It's an issue almost every pet owner confronts at some time: How do you know when it's time to have your animal euthanized? • "There isn't one factor that's going to stand out and say, 'Hey it's time,' " says Kim Intino, director of shelter services for the Humane Society of the United States.
When an animal's behavior changes — it's not eating, sleeping comfortably, grooming itself or moving around, can't eliminate or has no interest in playing — the time may be near.
"It cannot tell us, I'm in a lot of pain," Intino says. "If we assess that, then we have to not worry about our own feelings that we are going to miss the pet — of course we are — but (think about) things to be doing for the pet, making those decisions in the best interests of the pet."
Other steps along the way:
Discuss it with the family:It should be a family decision, a consensus that Spots isn't like he used to be and is not enjoying life. Also consult friends or someone in the animal welfare business.
Assess the pet's prognosis: Are its struggles just part of growing old, something that can be tolerated because a cure or help is available? Will the animal get better? Or is there nothing that can be done, and are you just prolonging the pet's suffering? Reason it out.
"It's one of the most difficult but necessary decisions we have to make," Intino says, "and we have to make it, as much as we can, from an unselfish standpoint."
Talk to your vet: Your vet knows your pet and can help determine if the time is now. The vet can answer questions about the euthanasia process. If you don't have a vet, or if you want another opinion, check with your local animal shelter.
"Speaking to a euthanasia technician who understands the process would be very helpful, to explain the actual procedure," Intino says. "The person who picks up the phone (at the shelter) probably is not the best person to talk to."
When the time comes, be in the room if you can: The closure will help. "When (the pet owner) sees it's such a peaceful process," Intino says, "and they're there to see the pet go to the other side, I think it's a very rewarding experience."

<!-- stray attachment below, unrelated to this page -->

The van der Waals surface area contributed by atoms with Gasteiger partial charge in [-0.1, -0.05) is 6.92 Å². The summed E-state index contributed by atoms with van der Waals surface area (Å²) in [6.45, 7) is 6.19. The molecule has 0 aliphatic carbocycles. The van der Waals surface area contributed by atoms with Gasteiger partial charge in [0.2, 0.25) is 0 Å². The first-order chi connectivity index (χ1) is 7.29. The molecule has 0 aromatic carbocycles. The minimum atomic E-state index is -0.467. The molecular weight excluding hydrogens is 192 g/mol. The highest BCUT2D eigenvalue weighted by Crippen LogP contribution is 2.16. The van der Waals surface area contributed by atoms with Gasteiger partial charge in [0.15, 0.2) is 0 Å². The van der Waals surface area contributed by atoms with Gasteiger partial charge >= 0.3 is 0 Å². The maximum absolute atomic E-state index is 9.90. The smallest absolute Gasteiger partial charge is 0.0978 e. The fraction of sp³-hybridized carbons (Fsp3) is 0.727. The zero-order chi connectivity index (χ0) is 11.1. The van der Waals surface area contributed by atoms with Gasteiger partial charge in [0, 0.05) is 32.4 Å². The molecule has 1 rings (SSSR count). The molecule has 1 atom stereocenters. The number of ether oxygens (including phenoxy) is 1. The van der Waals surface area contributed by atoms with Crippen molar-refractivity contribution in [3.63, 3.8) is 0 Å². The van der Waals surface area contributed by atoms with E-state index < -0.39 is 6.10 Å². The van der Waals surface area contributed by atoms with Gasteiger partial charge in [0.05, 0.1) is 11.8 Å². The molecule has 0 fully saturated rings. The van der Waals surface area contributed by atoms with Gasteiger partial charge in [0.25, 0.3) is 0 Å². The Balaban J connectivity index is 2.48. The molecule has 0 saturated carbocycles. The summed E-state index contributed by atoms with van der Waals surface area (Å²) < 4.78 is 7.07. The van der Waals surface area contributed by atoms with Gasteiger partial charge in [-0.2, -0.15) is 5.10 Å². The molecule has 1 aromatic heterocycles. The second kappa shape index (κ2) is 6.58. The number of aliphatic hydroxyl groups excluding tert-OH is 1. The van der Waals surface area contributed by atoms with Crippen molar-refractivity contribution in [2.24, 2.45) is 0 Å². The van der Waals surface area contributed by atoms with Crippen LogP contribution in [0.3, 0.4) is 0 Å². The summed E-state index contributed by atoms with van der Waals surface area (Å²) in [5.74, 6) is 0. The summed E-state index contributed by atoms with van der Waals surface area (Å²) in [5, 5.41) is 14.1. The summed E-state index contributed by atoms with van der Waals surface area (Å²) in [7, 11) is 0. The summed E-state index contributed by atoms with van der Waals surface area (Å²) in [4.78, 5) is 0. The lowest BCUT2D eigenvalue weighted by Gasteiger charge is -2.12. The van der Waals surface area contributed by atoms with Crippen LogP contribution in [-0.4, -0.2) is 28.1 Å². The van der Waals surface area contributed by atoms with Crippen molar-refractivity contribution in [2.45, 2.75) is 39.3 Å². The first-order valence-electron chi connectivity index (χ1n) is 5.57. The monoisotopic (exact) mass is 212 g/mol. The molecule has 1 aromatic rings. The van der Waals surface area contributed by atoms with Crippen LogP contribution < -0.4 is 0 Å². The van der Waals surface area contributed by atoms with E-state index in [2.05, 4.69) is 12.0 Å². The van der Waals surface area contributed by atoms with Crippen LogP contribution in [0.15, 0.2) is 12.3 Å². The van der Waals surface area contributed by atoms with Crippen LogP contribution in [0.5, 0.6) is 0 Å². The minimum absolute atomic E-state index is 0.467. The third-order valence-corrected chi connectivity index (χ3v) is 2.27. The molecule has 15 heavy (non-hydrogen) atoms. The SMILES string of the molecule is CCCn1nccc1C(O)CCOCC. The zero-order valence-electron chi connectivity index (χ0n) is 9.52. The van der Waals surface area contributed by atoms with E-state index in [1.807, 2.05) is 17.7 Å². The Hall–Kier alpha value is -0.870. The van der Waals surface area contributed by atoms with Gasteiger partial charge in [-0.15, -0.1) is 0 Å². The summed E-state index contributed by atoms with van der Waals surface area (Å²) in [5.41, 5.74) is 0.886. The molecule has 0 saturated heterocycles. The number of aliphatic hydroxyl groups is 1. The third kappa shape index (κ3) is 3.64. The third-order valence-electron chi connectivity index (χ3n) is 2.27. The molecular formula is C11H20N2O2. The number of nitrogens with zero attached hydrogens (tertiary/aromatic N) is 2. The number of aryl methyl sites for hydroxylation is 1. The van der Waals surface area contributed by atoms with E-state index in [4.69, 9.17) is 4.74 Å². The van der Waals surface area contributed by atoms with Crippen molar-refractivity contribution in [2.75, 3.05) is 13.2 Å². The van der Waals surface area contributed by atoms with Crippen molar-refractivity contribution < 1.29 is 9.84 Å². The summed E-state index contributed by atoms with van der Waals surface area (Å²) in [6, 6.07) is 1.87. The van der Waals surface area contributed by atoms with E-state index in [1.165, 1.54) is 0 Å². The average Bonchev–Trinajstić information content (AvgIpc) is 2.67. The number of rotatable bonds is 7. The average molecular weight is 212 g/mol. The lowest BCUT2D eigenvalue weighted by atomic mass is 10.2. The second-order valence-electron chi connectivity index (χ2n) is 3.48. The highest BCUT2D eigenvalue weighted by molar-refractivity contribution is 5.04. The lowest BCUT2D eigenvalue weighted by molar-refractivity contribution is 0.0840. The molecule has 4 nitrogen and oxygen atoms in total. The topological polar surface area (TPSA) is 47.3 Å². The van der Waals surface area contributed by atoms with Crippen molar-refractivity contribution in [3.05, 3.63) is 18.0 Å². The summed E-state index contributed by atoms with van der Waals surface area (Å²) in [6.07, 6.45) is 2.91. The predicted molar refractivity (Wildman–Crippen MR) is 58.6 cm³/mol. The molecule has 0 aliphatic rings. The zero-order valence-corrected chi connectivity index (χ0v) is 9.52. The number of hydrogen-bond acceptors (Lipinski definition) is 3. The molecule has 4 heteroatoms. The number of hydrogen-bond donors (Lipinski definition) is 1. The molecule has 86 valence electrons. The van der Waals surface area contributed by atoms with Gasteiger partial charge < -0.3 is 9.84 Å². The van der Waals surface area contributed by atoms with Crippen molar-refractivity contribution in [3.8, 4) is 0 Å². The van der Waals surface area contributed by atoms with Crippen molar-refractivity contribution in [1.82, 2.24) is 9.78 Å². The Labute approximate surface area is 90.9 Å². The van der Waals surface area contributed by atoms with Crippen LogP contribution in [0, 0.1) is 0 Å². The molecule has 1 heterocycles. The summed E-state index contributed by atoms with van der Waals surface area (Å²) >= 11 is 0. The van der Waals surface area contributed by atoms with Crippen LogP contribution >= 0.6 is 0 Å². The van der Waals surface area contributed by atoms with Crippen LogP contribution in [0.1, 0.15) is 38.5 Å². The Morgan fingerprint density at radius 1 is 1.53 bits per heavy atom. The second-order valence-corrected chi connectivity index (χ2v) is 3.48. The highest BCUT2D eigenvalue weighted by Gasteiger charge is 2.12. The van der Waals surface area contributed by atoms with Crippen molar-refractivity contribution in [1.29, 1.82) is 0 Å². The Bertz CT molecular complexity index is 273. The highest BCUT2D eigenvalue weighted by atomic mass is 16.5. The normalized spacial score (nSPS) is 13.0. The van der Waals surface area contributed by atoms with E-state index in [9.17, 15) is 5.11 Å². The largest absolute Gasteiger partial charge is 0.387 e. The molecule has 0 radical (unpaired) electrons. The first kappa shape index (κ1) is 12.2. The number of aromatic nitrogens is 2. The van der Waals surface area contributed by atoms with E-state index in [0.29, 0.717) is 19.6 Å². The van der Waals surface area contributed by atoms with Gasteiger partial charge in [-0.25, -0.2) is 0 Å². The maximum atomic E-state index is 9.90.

In the end it's an important part of pet ownership.
"When it comes down to it, being able to say you did everything you could and you acted in the best interests of the animal is going to be that last part of you being a wonderful pet owner," she says. "You gave that pet a wonderful life, and it also may come down to you giving that pet a wonderful death when it's time."
Dealing with guilt
Guilt is an unfortunate by-product after a pet has been euthanized. "It is human nature to judge ourselves harshly and see only the times we failed — real or not — instead of the lifetime of goodness we have provided our pet," says Dr. Janet Tobiassen Crosby, the veterinarian "on call" at about.com. "Try to redirect the feelings of inadequacy or 'wrongdoing' to the times that you shared with your pet in good health (and) the times that you provided for . . . and took great care of your pet."
About the process
Euthanasia usually is accomplished for pets by injection of a death-inducing drug, notes the American Veterinary Medical Association on its Web site, avma.org. The veterinarian may administer a tranquilizer first to relax your pet. Following injection of the euthanasia drug, your pet will immediately become deeply and irreversibly unconscious. Death will be quick and painless.